Many people have become all too familiar with the nationwide red light camera controversy. Governmental agencies assure us that the red light camera program is all about safety and that many studies support their claim of reduced accidents, injuries and deaths. However, a growing number of people believe that the red light camera program is all about raising revenue and that many studies support their claim of increased accidents, injuries and deaths.
The problem is that both advocates and opponents of the red light camera program often generalize when answering the question as to whether or not the program is beneficial or detrimental. One cannot state as a matter of fact that all red light camera intersections are safer or less safe, because every intersection is unique and different. There are many factors to consider including traffic volume, time of day, light sequence, light timing, local driver characteristics and the type of intersection, just to name a few.
Notwithstanding, based upon my more than 25 years experience as a personal injury attorney on Long Island, I am of the opinion that red light cameras on Long Island are a detriment more often than not. Perhaps one of the biggest problems that stands in the way of true success with red light cameras, is that not all drivers drive alike and they never will. When approaching an intersection some drivers proceed slowly while others increase speed, both in an effort to safeguard against getting a red light camera ticket.
In our age of red light cameras, we have some people who stop short very abruptly not to risk receiving a ticket from the seemingly subjective red light camera eye. This tends to increase the risk and frequency of rear end accidents, especially when the second car in line fails to anticipate the short stop of the car in front of them. Likewise are the cars that accelerate to beat the changing color of a light effectively increasing the danger to cars, pedestrians and bicyclists alike. This becomes especially problematic when the lead car approaching a changing light brakes abruptly to stop for the light, while the car behind the lead car accelerates to beat the changing light. Unfortunately you can never know which type of driver is going to be behind you as you approach an intersection.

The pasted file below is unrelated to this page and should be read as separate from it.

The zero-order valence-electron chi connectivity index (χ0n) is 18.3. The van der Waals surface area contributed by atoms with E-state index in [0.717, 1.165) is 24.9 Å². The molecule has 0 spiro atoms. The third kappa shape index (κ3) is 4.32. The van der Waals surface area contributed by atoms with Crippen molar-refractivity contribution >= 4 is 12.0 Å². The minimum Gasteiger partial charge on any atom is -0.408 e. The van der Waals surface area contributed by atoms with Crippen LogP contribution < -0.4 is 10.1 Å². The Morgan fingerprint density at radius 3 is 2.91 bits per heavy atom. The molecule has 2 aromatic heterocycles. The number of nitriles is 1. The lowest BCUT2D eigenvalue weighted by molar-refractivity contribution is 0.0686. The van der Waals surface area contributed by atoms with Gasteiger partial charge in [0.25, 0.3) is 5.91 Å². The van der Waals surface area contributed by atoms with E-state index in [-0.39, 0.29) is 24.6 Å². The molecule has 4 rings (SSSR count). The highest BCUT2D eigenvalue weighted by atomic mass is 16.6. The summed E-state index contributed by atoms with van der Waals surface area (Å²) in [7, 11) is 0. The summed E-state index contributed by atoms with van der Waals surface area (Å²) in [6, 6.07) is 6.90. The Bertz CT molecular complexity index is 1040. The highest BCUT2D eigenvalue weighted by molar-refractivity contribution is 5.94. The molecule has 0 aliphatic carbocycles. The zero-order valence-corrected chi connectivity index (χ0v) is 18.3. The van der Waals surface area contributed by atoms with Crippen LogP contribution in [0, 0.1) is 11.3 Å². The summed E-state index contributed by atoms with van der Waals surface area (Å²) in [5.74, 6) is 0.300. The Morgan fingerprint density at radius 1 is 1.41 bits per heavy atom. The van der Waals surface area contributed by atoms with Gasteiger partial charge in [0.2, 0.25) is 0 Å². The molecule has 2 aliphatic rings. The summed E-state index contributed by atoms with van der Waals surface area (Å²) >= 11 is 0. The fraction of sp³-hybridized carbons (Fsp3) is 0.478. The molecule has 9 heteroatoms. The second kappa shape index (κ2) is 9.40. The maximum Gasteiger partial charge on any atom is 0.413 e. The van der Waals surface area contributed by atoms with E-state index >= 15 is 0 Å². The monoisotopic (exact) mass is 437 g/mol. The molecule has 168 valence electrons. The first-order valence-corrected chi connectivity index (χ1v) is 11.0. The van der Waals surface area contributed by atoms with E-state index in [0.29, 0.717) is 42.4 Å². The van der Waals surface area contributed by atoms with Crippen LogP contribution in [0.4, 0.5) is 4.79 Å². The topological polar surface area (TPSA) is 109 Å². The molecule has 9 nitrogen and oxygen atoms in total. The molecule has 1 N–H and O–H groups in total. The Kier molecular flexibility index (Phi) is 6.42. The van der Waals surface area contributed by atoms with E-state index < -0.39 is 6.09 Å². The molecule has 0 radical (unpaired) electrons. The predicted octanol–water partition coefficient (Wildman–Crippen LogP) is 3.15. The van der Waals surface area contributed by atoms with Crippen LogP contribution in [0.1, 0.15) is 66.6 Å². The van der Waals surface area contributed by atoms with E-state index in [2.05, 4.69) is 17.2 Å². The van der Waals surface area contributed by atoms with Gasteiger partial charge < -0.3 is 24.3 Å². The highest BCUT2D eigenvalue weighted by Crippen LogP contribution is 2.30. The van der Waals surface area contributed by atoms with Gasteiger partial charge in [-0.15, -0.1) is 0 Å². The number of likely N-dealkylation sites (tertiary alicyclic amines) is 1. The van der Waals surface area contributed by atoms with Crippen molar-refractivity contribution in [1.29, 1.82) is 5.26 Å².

While these types of issues pre-date the red light camera era, they were seemingly with significantly less frequency, intensity and uncertainty. Over the years I have observed local intersections where red light cameras were placed, appear to transform from relatively safe to perilous with a multiplicity of accidents, injuries and even deaths. This type of observation and opinion is shared by countless others across the country.
The existence of red light cameras should be dependent on continuously updated case by case specific and detailed data analysis, that truly justifies the camera's existence at a particular intersection. The ostensible question relative to many of the location selections for red light cameras, is how many of us need to have accidents, get injured or die before our governmental agencies look away from the blinding light of greed, become humanized and do the right thing? Let us not lose sight of the forest for the trees. If it looks like greed and smells like greed, then perhaps it is greed.
Long Island Lawyer
Paul A. Lauto, Esq.